It would be naive to think fraud doesn’t exist within the
workplace. Some cases are petty, others are complex - regardless of the scale
or the scope of the fraud; this is still a criminal act.
Workplace crimes cost UK companies millions of pounds in
lost revenue each year. This doesn’t even take into consideration the cost of
trying to combat the act of fraud each year, or the training required to tackle
and prevent fraudulent acts against the company.
It takes many guises and fraud within the workplace is a
disease that’s dishonest, deceitful and a huge drain on business resources. The
big question is how do you tackle this type of crime and what exactly does
workplace fraud consist of?
Understanding the different types of white collar crimes can
be a useful exercise. The more you know about fraud the better equipped you are
to tackle the problem and hopefully, eliminate it from your workplace culture.
committed within the workplace
Have you ever helped yourself to a pen or a jotter pad from
the office stationery cupboard and taken that home with you? Don’t blush, this
is a classic example of petty office theft and it’s more common than you might
think. Petty acts of fraud might seem
trivial to some people, the more this happens though, the bigger the drain this
is on the company. Classic examples include:
Taking supplies from work home with you
Using work phone for private calls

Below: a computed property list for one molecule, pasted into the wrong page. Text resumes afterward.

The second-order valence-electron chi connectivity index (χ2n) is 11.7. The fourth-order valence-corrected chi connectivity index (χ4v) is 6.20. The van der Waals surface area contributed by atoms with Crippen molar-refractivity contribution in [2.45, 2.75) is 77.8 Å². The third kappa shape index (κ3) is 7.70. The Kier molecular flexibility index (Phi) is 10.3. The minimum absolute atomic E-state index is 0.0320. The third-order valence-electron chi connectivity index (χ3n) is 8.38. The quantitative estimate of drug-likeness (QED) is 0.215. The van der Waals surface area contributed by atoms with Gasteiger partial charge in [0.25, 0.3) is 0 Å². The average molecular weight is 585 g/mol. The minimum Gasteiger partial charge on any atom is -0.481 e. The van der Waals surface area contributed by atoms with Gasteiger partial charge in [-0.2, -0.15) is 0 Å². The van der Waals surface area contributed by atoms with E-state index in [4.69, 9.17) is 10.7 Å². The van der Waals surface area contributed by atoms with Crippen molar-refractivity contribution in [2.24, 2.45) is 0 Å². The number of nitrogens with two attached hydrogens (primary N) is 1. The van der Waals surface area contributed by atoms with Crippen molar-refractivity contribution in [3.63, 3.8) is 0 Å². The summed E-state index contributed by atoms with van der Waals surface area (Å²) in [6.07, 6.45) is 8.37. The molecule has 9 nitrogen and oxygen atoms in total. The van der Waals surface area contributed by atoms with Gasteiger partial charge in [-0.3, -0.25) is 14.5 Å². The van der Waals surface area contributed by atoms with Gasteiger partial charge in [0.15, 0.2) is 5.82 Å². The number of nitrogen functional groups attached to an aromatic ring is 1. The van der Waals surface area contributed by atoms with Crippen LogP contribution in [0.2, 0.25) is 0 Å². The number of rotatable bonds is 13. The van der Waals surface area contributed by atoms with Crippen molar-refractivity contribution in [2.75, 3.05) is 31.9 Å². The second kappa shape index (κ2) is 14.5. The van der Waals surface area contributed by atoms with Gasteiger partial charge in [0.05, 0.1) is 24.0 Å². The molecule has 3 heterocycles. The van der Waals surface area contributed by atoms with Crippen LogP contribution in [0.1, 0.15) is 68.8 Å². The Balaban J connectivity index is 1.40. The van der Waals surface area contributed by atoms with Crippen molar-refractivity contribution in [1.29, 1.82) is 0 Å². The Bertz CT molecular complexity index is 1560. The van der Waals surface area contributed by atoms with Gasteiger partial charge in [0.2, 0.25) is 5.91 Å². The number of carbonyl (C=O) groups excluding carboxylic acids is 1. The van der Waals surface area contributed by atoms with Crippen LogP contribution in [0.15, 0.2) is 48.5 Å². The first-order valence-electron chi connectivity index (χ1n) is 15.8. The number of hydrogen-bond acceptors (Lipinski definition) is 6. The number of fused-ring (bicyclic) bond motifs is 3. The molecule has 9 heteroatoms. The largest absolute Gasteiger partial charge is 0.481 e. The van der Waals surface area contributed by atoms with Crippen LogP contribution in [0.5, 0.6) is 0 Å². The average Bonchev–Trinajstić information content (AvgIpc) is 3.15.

Sneaking off work early
Taking too long for lunch
Arriving to work late
Using office equipment for personal use
(photocopying documents etc)
Sending private emails on company time
Have you done any of the above recently? A high percentage
of workers wouldn’t think twice about committing any of these minor acts. They
would view this as a perk of the job little realising the dishonesty involved
with their actions.
Petty pilfering and a slight bending of company rules might
not seem to be fraudulent at the time, if you took a step back though and
thought about your actions and the consequences this would bring, there’s a
good chance you’d think twice before you committed such acts.
acts of workplace fraud
Taking a pen home with you at night might not seem like the
crime of the century but technically, your boss could view this in a slightly
different way. Most working cultures accept this type of behaviour. It’s when
crimes are more devious and involve a higher level of deception that serious
acts of frauds take place.
Examples of this include:
- Theft of intellectual
property by the individual
- Passing business details
to rival companies
- Giving sensitive client
information to the criminal fraternity
- Altering data stored on
- Impersonating other people
by cloning their details and setting up false accounts
- Stealing from the company
and concealing the action
Of course, set procedures have to be adhered to if you
suspect somebody at work is guilty of committing acts of fraud. Internal and
external investigations are one option to consider. This would undoubtedly
incorporate some aspect of fraud investigation interviewing and for this
special training would be required.
We can assist in this area at Focus Training. We deliver
target driven tuition that helps you acquire the skills and knowledge you need
to successfully combat fraud within the workplace.